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Pattern insight + emergence

Delving beneath the surface of life at Patternity Studio

03.10.14

PATTERNS IN PRACTICE | THE ART OF CONFLICT

PATTERNITY FLEET OF DAZZLE Image-Print_On_Demand_IWM_PST_004624.tif 2 Image courtesy of Transport for London

PATTERNITY’s new FLEET OF DAZZLE collaboration with Imperial War Museums marks the centenary of the First World War by exploring one of the earliest applications of camouflage in warfare.

The artist Norman Wilkinson’s striking geometric Dazzle designs transformed Britain’s merchant ships in 1917, not only serving a practical defensive purpose, but also introducing a startlingly modern way of thinking about pattern, and influencing the work of artists and designers for decades to follow.

PATTERNITY spoke to IWM’s Head of Research and Information, James Taylor, to discover the origin, purpose and implications of Dazzle in the worlds of warfare and art…

What was the thinking behind Dazzle?

Dazzle represented the recognition that you couldn’t hide a ship. The Dazzle artists created very bold geometric colour patterns, often contrasting and clashing, so that they would confuse an enemy submarine commander as to the course a ship was taking, and even what its actual form was. One side of the ship would be given one design, the other would have a completely different one, so that if the German U-boat happened to go across the front, and the commander were to turn around, he would see a completely ‘different’ ship to the one he thought he was looking at. Dazzle was a form of deception, essentially.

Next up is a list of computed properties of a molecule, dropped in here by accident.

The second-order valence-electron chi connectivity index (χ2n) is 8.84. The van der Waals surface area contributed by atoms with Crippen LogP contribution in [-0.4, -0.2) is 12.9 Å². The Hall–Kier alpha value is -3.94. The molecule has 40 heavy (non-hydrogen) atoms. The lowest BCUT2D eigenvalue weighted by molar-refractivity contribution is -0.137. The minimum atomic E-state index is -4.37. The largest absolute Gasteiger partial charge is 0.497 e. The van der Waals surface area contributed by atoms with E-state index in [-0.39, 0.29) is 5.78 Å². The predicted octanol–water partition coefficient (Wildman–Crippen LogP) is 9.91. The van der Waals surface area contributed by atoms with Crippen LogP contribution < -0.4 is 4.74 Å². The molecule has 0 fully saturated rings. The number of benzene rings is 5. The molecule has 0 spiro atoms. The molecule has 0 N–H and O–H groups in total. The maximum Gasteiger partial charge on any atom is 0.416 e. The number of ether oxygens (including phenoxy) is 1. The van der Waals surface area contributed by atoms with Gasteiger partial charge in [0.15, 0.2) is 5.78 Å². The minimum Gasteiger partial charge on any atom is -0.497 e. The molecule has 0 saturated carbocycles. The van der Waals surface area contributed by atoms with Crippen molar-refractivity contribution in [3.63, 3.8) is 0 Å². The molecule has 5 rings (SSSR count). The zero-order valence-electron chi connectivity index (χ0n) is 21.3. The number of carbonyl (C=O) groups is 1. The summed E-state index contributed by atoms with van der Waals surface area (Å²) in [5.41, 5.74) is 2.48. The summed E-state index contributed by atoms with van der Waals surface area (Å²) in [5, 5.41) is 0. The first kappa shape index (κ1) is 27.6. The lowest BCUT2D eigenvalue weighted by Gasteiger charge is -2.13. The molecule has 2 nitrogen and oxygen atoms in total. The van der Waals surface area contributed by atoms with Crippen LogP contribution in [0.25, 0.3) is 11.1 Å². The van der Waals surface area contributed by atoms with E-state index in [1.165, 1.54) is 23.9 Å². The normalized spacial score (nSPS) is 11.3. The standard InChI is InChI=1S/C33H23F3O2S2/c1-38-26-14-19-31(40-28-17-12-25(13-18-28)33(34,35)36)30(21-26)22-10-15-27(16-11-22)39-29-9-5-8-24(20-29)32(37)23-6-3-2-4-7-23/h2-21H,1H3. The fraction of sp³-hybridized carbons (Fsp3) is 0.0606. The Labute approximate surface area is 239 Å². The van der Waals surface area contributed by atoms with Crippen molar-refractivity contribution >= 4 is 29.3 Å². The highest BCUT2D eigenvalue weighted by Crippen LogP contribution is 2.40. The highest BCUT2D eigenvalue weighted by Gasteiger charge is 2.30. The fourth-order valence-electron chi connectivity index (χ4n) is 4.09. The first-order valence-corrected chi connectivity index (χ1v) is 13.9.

How did Dazzle come about?

In early 1917, Germany adopted a policy of ‘unrestricted submarine warfare’, which meant that German submarines were sinking any ships bringing supplies to Britain. At one point, in mid-April, there were 55 ships lost to German U-boats in a week – it looked like they might knock Britain out of the war. The marine artist Norman Wilkinson, an officer in the Royal Navy, was on the train one morning and suddenly came up with what we now know as Dazzle. He approached the Admiralty, who were grasping at anything that they could to stop the haemorrhaging of supplies. They were a fairly traditional bunch of men, but even they were prepared to adopt a scheme as apparently radical as Dazzle – though I think they had trouble accepting their warships being painted in what were essentially avant-garde designs.

PATTERNITY FLEET OF DAZZLE Image-Q_020120DAZZLE IN THE DRY DOCKS Image courtesy of Imperial War Museums

How were the patterns developed?

In June 1917 at the Royal Academy in Burlington House, Wilkinson set up a team of five artists, three model makers and 11 students who came up with the Dazzle plans. They would take a small wooden model of a given vessel, put it in what they called a ‘theatre’ – essentially a lightbox where they would change the lighting to reflect conditions at sea – and then someone would look through a periscope and determine how effective each design was. Once the plans had been created, they were hand-coloured and sent out to the docks. Outport officers would supervise the transfer of the designs onto the ships (several of them were artists themselves, including the Vorticist Edward Wadsworth) By the end of the war there were 2,300 ships painted in Dazzle designs, turning Britain’s ports into floating art galleries.